Ezekiel 41:23
And the temple and the sanctuary had two doors.
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Ezekiel 41:23-25. And the temple and the sanctuary had two doors — Each of them had a double, or folding-door. And the doors had two leaves apiece — The two doors being exceedingly large, that of the outward sanctuary ten cubits broad, and that of the inner six, (see Ezekiel 41:2-3,) and of a height proportionable; each of them had two leaves, that they might be more easily opened, and each leaf had a wicket in it. And there were made on them, &c., cherubims and palm-trees — Namely, on the doors both of the outward and inward sanctuary. And there were thick planks upon the face of the porch without — There was a wainscot work of boards fastened to the end of the great beams, which came out beyond the wall of the porch. These were laid so as to make a frieze-work over the entrance of the eastern porch. 41:1-26 After the prophet had observed the courts, he was brought to the temple. If we attend to instructions in the plainer parts of religion, and profit by them, we shall be led further into an acquaintance with the mysteries of the kingdom of heaven.See the marginal reference.22. table … before the Lord—the altar of incense (Eze 44:16). At it, not at the table of showbread, the priests daily ministered. It stood in front of the veil, and is therefore said to be "before the Lord." It is called a table, as being that at which the Lord will take delight in His people, as at a feast. Hence its dimensions are larger than that of old—three cubits high, two broad, instead of two and one. Each had one door, so there were two doors, and they were folding doors, or two-leaved doors. And the temple and the sanctuary had two doors. Or the house of propitiatory, as the Targum; that is, the most holy place; not two doors apiece, but each had one door, which made two; the door of the temple was ten cubits broad, and the door of the most holy place six cubits, Ezekiel 41:2 showing the door is wider, and more enter into the outward visible church, or less perfect state, even some bad, as well as good, than the door of the Jerusalem church state, or heavenly glory, into which fewer enter. And the temple and the sanctuary had two doors.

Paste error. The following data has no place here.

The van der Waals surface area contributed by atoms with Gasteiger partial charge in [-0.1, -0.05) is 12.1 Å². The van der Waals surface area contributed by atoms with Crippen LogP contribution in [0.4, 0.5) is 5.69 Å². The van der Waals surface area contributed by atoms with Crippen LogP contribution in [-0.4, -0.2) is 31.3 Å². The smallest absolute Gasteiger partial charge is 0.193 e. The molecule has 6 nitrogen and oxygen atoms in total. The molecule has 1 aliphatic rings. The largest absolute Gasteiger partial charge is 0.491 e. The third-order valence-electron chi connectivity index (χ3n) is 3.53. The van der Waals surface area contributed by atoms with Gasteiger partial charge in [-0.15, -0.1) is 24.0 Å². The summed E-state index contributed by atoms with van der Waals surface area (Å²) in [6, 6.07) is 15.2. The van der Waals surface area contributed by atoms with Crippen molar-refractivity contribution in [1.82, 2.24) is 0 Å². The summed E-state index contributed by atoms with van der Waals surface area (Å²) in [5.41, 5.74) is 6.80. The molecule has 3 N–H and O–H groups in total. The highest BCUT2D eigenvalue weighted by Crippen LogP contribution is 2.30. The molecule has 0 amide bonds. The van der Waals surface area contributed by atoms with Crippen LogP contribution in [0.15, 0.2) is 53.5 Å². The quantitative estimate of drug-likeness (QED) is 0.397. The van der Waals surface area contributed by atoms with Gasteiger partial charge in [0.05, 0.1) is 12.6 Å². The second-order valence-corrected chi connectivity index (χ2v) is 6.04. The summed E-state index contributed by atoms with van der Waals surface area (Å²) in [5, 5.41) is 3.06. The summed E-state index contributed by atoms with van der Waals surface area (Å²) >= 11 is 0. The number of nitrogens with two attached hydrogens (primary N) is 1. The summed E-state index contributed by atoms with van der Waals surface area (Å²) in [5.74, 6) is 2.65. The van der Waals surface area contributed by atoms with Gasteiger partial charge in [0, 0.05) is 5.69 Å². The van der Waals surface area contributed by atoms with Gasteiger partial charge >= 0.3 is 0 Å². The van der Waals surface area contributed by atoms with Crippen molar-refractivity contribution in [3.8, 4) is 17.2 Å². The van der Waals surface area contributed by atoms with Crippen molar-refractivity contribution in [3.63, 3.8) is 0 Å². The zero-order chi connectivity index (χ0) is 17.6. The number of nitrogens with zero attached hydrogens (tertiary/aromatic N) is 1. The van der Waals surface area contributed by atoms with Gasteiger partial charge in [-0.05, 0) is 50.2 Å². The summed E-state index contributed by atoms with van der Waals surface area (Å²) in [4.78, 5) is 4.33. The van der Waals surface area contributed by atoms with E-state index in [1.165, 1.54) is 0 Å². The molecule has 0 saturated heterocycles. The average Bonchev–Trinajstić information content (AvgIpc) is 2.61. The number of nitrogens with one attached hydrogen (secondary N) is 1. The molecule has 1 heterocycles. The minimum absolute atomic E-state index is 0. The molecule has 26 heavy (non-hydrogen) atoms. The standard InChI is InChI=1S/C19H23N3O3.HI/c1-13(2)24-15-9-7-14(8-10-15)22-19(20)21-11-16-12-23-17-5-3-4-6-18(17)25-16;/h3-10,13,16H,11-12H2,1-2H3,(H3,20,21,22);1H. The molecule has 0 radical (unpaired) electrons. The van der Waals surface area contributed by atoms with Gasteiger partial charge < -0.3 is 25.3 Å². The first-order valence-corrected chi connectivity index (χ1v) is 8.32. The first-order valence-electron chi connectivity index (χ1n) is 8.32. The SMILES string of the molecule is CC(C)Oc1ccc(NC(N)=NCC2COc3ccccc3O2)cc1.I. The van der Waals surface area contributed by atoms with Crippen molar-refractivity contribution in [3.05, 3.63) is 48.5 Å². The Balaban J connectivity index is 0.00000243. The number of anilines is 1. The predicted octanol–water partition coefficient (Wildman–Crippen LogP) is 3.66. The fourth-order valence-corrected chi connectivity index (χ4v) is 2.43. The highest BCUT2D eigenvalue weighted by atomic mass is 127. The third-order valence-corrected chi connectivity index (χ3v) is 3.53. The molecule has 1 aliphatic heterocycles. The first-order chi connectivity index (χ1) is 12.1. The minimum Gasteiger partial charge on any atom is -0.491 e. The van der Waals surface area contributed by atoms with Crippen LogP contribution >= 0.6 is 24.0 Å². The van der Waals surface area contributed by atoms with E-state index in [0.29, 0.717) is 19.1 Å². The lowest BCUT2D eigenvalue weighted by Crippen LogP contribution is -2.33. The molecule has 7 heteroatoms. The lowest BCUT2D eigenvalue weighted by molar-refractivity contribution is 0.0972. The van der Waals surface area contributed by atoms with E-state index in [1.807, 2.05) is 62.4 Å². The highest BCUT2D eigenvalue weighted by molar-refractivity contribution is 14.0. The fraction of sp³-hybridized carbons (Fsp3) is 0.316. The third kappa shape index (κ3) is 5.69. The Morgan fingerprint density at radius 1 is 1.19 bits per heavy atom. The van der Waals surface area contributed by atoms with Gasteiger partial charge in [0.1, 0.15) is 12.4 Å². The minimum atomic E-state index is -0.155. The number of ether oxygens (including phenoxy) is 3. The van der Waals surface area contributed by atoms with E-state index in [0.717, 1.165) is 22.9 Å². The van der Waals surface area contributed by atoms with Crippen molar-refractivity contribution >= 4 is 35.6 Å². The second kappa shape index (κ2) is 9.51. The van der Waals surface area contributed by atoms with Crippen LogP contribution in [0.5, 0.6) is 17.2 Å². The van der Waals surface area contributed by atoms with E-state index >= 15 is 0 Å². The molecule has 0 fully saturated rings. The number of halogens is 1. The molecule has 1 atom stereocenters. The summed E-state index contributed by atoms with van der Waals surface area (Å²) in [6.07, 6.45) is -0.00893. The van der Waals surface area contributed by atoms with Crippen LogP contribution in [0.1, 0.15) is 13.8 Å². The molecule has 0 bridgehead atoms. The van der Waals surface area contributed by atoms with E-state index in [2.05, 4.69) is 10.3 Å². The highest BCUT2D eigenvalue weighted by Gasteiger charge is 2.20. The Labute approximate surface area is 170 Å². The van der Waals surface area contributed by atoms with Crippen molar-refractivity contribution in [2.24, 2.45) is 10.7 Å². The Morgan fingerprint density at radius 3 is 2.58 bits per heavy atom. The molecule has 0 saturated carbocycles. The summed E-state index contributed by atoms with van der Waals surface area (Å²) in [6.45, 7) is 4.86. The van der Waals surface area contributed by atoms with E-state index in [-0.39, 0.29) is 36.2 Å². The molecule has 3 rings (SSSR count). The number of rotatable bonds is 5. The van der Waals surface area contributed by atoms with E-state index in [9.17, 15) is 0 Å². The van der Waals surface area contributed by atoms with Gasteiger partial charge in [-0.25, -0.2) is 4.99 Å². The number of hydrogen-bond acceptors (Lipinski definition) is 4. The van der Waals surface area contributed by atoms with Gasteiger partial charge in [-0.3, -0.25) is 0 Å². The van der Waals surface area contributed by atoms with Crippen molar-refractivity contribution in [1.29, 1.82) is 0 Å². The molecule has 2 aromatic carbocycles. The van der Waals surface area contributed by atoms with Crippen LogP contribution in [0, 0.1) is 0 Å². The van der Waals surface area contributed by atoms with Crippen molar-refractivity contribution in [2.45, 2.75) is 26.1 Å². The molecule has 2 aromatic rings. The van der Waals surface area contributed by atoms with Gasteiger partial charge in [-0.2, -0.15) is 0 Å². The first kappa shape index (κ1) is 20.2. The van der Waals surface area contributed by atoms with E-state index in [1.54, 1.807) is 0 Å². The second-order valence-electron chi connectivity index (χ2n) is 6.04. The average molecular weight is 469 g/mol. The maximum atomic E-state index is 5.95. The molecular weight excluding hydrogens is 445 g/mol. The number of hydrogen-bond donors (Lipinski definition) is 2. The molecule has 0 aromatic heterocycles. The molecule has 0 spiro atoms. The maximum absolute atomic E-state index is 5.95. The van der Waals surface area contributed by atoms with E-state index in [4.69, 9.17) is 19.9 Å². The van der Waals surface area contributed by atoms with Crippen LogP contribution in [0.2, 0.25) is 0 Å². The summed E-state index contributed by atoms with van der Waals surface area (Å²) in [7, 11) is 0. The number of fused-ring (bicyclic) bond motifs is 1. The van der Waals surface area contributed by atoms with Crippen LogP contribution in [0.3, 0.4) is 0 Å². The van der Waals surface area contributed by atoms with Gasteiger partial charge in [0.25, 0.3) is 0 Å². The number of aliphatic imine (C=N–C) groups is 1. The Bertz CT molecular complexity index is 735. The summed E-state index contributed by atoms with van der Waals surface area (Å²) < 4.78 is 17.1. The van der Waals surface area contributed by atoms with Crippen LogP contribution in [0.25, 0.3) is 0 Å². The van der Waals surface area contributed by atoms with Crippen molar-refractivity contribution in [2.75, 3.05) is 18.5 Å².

23. two doors] i.e. each had a double or two-leaved door.

23–26. The doors of the holy place and the holiest.